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In this paper, it is argued that probability theory, when used correctly, is sufficient for the task of reasoning under uncertainty. Since numerous authors have rejected probability as inadequate for various reasons, the bulk of the paper is aimed at refuting these claims and indicating the sources of error. In particular, the definition of probability as a measure of belief rather than a frequency ratio is advocated, since a frequency interpretation of probability drastically restricts the domain applicability. Other sources of error include the confusion between relative and absolute probability, the distinction between probability and the uncertainty of that probability. Also, the interaction of logic and probability is discussed and it is argued that many extensions of logic, such as “default logic ” are better understood in a probabilistic framework. The main claim of this paper is that the numerous schemes for representing and reasoning about uncertainty that have appeared in the AI literature are unnecessary – probability is all that is needed. 1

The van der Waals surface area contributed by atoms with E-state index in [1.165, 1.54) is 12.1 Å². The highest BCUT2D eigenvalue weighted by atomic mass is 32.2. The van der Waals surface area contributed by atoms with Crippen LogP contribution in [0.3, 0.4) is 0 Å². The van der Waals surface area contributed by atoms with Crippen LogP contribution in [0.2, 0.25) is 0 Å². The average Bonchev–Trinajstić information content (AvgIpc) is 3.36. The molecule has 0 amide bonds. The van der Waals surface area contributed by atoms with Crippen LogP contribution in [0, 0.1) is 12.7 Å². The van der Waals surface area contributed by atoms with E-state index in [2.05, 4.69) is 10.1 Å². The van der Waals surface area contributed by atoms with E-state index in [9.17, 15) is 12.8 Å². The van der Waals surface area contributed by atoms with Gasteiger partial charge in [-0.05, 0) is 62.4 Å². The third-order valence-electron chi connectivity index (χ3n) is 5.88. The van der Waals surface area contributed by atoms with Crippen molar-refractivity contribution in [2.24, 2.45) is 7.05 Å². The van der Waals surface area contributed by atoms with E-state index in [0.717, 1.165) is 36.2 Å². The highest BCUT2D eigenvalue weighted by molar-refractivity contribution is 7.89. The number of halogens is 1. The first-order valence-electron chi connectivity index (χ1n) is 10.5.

Year: 1985

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oai:CiteSeerX.psu:10.1.1.194.9865

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